Crescenta Valley Town Councilwoman Sharon Rhagavachary said she wasn't sure she agreed with the study's finding on school enrollment, adding that school enrollment is maxed out and the town is "land poor" when it comes to places to build school additions.
But she said Tuesday that "Regional really did their homework," referring to proposed design standards that the Los Angeles Department of Regional Planning devised to place some restrictions on building multi-family housing.
"They thought about the big picture," she said.
Residents discovered at a meeting in February that many of the lots in Montrose were zoned to accommodate multi-family residences and they called for down-zoning, which won't be on the table at the upcoming meeting.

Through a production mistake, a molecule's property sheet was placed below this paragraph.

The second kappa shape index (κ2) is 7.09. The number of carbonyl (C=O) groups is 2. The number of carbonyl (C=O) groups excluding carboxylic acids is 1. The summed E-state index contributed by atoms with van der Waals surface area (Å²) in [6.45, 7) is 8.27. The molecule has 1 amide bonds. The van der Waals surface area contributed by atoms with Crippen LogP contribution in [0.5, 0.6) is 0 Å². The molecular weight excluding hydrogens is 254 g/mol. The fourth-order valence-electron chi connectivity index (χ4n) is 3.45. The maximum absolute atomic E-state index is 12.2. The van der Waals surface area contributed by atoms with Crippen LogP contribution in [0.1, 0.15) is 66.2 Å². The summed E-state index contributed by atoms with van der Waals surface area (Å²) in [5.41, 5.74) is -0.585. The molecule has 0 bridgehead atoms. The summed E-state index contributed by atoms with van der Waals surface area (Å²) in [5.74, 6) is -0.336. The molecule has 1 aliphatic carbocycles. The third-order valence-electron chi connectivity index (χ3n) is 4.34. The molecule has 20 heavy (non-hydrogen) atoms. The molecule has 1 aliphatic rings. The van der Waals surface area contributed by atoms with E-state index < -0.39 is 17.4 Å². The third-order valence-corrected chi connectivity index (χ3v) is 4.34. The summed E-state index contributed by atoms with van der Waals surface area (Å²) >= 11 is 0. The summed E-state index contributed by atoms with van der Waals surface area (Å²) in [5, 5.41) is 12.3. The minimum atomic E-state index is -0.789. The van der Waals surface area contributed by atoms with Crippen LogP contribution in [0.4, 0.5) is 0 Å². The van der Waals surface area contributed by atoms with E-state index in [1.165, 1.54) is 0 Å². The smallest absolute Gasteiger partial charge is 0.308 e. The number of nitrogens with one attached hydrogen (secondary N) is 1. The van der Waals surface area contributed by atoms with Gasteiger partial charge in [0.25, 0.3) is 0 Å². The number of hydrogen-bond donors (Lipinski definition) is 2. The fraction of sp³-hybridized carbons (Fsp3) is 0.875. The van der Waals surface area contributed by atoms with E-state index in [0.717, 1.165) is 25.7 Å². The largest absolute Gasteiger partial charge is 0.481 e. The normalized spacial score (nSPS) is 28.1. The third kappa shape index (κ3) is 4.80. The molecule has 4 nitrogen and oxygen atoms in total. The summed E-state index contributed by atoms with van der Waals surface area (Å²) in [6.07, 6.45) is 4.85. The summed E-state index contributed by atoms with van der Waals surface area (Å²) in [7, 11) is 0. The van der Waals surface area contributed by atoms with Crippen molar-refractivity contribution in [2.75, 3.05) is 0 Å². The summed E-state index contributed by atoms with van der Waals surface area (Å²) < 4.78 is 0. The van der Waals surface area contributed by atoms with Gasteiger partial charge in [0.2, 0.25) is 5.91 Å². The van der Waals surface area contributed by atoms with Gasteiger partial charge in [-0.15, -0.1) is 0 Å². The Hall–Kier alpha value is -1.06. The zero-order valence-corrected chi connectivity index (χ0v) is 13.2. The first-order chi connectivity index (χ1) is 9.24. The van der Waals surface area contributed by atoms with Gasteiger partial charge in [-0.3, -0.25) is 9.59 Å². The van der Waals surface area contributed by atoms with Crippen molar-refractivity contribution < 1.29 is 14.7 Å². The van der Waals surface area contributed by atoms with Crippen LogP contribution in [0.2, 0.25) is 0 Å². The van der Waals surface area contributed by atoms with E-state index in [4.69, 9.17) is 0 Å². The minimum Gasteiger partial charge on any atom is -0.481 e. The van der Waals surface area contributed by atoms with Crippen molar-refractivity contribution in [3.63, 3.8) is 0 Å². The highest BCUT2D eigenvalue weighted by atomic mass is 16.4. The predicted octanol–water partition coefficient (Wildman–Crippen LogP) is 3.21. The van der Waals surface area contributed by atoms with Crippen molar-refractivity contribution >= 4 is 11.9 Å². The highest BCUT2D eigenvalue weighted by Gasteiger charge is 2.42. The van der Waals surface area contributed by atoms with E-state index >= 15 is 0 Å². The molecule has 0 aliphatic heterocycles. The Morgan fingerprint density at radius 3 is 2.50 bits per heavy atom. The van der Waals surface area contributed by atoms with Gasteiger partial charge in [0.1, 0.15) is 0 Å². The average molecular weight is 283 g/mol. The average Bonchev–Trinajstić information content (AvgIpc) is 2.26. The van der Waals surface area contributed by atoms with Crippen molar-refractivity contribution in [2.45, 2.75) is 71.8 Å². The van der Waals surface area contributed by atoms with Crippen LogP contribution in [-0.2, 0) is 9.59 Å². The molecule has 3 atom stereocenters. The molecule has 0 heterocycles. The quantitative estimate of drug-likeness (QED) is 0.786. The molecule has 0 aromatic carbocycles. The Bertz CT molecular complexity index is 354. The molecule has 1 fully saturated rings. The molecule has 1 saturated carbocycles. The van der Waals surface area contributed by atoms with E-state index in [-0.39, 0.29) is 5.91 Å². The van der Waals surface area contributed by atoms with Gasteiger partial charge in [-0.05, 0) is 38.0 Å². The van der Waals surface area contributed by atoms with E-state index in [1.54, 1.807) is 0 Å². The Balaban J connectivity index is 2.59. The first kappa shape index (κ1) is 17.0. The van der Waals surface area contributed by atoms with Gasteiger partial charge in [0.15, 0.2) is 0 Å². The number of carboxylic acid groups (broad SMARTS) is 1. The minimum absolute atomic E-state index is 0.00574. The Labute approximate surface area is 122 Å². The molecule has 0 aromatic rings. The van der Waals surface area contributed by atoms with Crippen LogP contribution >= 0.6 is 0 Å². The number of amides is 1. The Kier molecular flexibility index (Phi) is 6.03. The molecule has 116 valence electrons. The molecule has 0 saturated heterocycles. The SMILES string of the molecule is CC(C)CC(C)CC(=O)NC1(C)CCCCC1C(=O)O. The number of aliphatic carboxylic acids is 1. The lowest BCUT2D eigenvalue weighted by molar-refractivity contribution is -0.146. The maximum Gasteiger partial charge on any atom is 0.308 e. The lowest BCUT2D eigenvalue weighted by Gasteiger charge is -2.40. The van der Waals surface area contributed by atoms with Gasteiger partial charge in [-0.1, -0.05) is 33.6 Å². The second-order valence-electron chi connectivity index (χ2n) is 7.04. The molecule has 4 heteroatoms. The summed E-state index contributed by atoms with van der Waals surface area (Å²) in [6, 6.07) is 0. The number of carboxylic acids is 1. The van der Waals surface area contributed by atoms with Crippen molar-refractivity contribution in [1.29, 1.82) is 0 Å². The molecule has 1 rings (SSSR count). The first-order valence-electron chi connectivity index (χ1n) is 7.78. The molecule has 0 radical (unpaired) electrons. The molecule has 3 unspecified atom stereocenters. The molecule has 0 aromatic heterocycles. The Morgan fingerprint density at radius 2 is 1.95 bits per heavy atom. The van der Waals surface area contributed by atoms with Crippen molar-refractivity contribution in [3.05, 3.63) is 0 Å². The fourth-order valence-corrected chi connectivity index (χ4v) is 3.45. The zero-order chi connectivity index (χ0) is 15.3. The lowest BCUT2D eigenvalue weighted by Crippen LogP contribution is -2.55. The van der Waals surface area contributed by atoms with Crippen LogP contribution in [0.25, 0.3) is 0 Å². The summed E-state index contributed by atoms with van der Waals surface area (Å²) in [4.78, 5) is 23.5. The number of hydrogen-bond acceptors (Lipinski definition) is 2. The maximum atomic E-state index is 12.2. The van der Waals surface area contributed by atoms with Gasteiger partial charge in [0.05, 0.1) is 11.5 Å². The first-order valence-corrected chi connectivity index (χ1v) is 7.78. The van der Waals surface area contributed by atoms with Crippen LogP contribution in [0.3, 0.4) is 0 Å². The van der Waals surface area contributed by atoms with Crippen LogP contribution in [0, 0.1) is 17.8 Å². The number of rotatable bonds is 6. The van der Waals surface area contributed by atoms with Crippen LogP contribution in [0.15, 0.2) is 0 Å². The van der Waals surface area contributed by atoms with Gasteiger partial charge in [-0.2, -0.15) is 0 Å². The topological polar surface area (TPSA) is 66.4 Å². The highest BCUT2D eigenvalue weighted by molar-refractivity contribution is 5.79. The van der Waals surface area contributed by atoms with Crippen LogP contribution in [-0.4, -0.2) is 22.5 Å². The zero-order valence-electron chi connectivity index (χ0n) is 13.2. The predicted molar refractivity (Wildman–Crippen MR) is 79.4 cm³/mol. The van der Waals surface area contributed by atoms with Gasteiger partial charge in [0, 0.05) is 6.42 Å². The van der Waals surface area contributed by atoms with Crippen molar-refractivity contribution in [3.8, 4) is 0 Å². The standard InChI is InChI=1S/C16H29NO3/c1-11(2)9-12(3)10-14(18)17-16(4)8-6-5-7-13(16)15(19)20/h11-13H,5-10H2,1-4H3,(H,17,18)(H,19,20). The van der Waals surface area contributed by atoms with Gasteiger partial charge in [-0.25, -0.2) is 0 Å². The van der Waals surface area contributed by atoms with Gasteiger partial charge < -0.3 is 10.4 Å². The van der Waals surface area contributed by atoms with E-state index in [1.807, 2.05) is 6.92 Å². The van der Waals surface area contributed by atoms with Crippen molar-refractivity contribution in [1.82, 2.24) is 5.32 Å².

The Los Angeles County Board of Supervisors directed the Department of Regional Planning in March to begin a study into the possibility of down-zoning certain areas from a multi-family to a single-family designation, while imposing an interim ordinance restricting any further multi-development proposals.
Supervisor Michael Antonovich, who submitted the motion, told the group that his office had received a number of phone calls and e-mails from residents and real estate agents in support of the proposal to consider permanent zoning changes.
Michael Lawler, a spokesman with Crescenta Valley Heritage, said he is disappointed that the upcoming meeting won't address the issue of down-zoning — changing the zoning from multi-family to single-family — which the heritage group and many others stumped for to help preserve the look and small-town feel of the community.